Federal employees who identify as lesbian, gay, bisexual, transgender, queer, and intersex are protected from discrimination and harassment based on these protected classes under Title VII of the Civil Rights Act of 1964 which ensures that federal employees can perform their jobs free from discrimination based on race, color, national origin, religion, and sex. In June 2020, the Supreme Court made it clear Bostock v. Clayton County, 590 U.S. __ (2020), that the prohibition on sex discrimination under Title VII includes sexual orientation and gender identity, with the Supreme Court stating, “an employer who fires an individual merely for being gay or transgender defies the law.”
This is now the law of the land, and the EEOC now ensures that LGBTQ federal employees can enforce their rights through the EEO complaint process the same as members of other protected classes.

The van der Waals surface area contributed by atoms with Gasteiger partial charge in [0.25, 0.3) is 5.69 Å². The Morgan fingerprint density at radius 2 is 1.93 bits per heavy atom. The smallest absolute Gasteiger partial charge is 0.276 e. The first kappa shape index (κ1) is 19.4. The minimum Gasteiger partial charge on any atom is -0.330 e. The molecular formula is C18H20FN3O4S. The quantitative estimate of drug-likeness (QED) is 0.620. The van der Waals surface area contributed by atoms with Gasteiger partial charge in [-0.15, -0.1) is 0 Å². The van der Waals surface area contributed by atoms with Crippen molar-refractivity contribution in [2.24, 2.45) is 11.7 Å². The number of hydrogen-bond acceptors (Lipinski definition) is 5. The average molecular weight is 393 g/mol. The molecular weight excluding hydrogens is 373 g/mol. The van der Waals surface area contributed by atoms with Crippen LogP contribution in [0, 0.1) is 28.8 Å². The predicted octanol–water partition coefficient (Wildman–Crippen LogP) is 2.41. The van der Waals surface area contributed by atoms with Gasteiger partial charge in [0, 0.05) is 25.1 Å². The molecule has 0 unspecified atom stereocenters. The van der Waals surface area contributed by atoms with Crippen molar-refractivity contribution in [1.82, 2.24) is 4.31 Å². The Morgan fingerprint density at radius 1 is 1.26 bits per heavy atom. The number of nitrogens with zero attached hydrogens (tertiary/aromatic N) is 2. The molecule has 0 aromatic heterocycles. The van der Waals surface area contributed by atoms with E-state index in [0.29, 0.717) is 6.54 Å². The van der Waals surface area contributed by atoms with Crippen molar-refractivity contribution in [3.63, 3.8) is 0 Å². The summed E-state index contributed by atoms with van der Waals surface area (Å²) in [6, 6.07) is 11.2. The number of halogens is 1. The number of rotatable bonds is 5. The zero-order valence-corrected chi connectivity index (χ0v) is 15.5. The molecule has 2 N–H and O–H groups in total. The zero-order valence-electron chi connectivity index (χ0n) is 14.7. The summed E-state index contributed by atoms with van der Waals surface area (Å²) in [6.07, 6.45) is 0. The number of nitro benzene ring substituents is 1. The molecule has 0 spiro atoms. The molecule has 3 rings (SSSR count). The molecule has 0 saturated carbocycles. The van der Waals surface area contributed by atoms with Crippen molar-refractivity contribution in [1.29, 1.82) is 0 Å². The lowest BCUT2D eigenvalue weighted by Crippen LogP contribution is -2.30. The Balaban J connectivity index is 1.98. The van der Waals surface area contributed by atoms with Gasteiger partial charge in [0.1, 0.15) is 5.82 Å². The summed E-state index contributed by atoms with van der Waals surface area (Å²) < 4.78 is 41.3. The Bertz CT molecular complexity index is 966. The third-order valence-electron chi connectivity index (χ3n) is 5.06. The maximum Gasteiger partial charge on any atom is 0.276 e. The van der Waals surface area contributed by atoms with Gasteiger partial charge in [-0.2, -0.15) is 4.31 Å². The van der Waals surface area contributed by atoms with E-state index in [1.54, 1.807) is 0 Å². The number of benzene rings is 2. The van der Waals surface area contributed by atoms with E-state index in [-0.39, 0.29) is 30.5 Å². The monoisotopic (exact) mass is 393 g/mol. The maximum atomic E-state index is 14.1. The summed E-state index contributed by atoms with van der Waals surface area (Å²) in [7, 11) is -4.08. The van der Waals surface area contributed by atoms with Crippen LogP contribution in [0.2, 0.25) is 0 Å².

President Biden has also issued an Executive Order on Preventing and Combating Discrimination on the Basis of Gender Identity or Sexual Orientation in which he directed the head of every federal agency to apply the Bostock decision.
Prior to this, however, the EEOC had already issued several favorable decisions with respect to the rights of transgender federal employees in the federal government workplace, including:
If you believe that your federal agency is discriminating against you because of your sexual orientation or gender identity, the federal employment attorneys at the Federal Practice Group can consult with you to explain how to protect your rights, file an EEO complaint, and seek relief from the discrimination you are facing. Contact us today to set up a consultation.
Connect with us in our D.C., Oklahoma, or California offices by calling the office number below. We'll provide you with the guidance and representation you need.